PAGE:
5 different view of when 5G WiFi arrives
WhatIs tells us that “5G is the coming fifth-generation wireless broadband technology based on the IEEE802.11ac standard.” 5G will provide better speeds, latency response and density of coverage than the current 4G. 5G operates with a 5Ghz signal and is set to offer speeds of up to 1 Gb/s for tens of connections or tens of Mb/s for tens of thousands of connections. This outperforms 4G/LTE WiFi by a factor of 4 or 5 times However there is skepticism about 5G..
NYTimes has an article today which calls into question the 5G technical rationale for the AT&T and Time Warner merger. The essential argument is that the technology is a) still in the process of being refined both in standards definitions and final technology implementation and b)subject to very high costs and distribution limits. Bottom line, the NYTimes argues that AT&T’s vision of 5G coming on stream in 5 years around 2021 is too ambitious.
But the spectrum of 5G expectations from the major carriers and equipment providers is also really quite diverse. At the recent Barcelona World Mobile Congress two major WiFi equipment providers also had different 5G views.
Ericsson saw the arrival of 5g occurring in 2020 with about 150million subscribers on board by that time [over 1B users are 4G capable now]. In contrast, WiFi equipment rival Nokia, forecast 5G equipment orders starting in 2017 with the IOT-Internet of Things driving sales. Both WiFi vendors saw 2020 being a breakout year for 5G WiFi. Chinese WiFi supplier Huawei also see a bright picture for 5G.Recent tests with Vodafone in England have proven out 5G connections at 20Gb/sec, 100 times 4G rates. Huawei also see demand coming in IoT such as smart automobiles and B2B interconnections.French WiFi provider Orange with Ericsson and Optus in Australia with Nokia have already started tests of 5G services.
5G Technology Drivers
Although capacity for doing TV and video streaming to mobile phones and tablets is a basic driving need; there are other 5G operational capabilities important to WiFi suppliers. Better spectral efficiency improves the density of connections possible from one 5G station. In urban markets this is vital. Although the current 100x improvements in 5G transmission speed will flatten out with similar improvements in 4G technology, the overall speed improvement of 5x will help meet video and TV demand.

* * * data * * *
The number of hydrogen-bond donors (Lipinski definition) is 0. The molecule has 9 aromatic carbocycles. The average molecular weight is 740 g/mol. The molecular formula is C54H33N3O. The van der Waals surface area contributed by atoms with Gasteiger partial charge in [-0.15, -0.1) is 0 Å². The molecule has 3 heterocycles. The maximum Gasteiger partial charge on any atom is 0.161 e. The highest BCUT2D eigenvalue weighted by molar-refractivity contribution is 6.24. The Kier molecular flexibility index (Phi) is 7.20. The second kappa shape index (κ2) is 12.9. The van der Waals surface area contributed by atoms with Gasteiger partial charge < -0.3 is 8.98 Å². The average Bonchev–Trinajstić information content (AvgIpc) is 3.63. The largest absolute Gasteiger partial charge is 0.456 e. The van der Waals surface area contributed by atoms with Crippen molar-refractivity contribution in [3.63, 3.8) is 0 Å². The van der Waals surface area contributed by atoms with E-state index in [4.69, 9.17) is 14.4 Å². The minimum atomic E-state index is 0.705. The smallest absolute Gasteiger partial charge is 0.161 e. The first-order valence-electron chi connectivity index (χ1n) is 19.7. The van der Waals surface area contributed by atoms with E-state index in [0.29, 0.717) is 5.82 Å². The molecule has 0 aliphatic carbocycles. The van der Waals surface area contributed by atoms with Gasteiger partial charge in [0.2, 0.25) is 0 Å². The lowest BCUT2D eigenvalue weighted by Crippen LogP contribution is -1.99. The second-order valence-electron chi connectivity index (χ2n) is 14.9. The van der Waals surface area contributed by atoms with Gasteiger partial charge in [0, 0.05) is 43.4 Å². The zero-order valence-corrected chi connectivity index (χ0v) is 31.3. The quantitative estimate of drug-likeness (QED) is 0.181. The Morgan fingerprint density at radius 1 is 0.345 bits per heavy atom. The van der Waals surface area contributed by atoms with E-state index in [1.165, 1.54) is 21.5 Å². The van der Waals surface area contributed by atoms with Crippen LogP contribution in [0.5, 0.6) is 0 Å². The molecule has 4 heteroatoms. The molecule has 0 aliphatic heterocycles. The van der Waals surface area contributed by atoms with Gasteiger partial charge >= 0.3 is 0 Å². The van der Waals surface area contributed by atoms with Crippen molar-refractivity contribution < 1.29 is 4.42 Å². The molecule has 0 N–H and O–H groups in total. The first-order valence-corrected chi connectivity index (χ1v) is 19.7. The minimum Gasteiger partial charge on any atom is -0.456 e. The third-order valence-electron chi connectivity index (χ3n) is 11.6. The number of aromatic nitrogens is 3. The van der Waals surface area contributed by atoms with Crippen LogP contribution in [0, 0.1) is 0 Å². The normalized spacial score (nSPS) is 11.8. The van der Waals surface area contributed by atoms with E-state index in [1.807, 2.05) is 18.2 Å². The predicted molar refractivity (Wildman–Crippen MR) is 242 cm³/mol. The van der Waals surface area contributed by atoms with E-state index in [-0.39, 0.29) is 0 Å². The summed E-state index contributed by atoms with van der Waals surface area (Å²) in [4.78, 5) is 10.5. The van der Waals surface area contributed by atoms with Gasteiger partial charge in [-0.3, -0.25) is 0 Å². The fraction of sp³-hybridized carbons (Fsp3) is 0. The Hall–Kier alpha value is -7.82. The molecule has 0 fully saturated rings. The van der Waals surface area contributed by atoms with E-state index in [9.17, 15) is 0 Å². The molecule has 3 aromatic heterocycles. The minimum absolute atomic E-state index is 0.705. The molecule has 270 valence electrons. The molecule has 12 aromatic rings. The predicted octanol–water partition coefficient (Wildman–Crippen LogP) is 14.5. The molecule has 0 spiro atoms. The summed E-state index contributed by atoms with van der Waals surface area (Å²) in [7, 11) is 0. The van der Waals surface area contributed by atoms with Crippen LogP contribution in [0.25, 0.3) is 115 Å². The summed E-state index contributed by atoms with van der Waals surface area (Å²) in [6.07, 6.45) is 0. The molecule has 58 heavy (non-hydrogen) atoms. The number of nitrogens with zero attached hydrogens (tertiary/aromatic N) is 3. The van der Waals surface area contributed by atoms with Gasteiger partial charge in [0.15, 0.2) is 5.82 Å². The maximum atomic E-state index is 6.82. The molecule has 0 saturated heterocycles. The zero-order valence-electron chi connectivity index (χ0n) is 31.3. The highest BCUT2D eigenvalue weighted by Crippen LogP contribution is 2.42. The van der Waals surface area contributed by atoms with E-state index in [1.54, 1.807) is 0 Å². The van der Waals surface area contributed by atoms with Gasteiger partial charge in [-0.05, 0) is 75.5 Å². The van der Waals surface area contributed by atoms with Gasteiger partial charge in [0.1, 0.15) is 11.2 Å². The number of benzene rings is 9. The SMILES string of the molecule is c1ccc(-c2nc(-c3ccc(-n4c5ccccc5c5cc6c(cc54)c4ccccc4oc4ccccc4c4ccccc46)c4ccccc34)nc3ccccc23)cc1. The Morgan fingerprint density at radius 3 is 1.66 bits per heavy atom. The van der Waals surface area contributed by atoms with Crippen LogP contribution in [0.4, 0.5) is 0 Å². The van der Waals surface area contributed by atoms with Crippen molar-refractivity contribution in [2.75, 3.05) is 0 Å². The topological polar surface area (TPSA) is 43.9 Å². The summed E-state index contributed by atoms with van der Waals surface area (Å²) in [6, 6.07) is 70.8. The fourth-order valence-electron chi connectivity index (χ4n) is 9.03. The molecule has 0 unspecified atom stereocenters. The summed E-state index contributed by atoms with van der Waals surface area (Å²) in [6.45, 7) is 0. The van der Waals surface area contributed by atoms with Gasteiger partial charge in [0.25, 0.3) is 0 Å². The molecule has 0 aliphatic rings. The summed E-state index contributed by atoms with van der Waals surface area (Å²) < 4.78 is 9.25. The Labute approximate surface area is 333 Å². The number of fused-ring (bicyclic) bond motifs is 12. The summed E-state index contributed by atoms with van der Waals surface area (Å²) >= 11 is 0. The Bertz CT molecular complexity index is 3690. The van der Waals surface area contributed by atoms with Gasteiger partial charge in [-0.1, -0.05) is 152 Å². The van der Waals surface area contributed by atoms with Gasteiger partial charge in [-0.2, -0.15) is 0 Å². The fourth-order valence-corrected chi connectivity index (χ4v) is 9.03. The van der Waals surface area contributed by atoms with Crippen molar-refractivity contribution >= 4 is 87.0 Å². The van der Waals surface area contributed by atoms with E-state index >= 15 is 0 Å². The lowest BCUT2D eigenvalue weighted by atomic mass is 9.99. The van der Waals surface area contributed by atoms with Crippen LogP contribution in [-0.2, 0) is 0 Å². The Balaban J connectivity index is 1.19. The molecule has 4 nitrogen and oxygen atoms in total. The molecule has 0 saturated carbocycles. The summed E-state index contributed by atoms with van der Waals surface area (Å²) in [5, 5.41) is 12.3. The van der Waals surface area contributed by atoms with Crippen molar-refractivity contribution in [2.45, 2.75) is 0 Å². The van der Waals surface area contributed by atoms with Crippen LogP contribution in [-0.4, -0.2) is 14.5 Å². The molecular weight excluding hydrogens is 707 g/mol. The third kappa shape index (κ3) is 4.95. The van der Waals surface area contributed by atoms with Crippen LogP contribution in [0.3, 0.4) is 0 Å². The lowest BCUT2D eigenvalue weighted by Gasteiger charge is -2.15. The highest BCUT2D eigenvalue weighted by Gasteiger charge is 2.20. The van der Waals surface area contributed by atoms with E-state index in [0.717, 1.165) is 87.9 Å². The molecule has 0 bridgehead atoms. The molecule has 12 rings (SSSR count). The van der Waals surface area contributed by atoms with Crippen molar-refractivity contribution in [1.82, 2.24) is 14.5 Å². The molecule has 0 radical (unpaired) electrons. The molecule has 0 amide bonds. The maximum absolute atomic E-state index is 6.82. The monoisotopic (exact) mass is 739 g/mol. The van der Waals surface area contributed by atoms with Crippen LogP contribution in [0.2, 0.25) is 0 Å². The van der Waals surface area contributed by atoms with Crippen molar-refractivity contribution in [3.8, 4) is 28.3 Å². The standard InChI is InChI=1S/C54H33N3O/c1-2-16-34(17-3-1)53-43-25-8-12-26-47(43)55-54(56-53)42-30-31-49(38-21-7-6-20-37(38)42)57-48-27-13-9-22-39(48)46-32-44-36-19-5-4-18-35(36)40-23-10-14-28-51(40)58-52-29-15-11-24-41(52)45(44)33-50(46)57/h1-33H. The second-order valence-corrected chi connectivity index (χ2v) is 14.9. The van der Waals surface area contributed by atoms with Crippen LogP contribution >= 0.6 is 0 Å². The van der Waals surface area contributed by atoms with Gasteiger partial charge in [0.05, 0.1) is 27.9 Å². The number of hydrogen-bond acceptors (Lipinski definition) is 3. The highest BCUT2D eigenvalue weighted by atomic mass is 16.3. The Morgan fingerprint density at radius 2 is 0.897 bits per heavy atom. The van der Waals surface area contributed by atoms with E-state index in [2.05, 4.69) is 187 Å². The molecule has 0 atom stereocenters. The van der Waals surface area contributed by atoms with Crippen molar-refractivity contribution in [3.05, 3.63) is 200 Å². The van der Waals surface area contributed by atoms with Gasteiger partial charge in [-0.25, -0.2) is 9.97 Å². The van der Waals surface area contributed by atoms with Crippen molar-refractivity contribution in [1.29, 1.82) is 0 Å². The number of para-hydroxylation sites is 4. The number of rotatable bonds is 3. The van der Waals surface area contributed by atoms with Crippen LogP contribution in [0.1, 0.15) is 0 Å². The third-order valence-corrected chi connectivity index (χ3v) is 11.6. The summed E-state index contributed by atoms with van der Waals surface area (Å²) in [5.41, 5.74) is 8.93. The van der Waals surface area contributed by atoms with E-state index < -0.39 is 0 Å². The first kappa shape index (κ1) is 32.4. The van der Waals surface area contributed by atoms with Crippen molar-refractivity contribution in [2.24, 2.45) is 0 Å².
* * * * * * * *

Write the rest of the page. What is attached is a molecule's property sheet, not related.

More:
But of keen interest to IoT- Internet of Thing suppliers is the reduce latency to 1msec. This provides IoT sensor-to-controller connections that are vitally swift needed in in real-time feedback and control operations. In addition the density of 5G allow for redundant back-up channels to meet reliability and backup requirements in critical control systems. Finally, 5G signalling effiencies again contribute to channel density.
But on the downside, three important factors could set 5G plans awry. First, the technology and operational standards are complex and not set with 2017-2019 being cast as closing dates. This will increase the risk for early 5G adopters/innovators. Second, the capital costs of of 5G equipment is formidable as the NYTimes has pointed out. But Verizon is arguing that during the 5G start-up phase, fixed point services to businesses and home residences will provide ample return on capital without the help of mobile usershaving to come on 5G.. Third and ,more threatening is the recent spate of hack attacks based on the IoT vulnerability inflicted by the Mirai botnet system. The whole problem is that with denser 5G enabled IoT Networks, vulnerability for all Internet users goes up disproportionately because IoT connections have proven to have minimal operational hack attack firewalls and controls. The irony is the very success of 5G leads to greater cyber vulnerability.
In sum, 5G has a wide spectrum of technology features which will shape how it unfolds in the market over the next 5 years.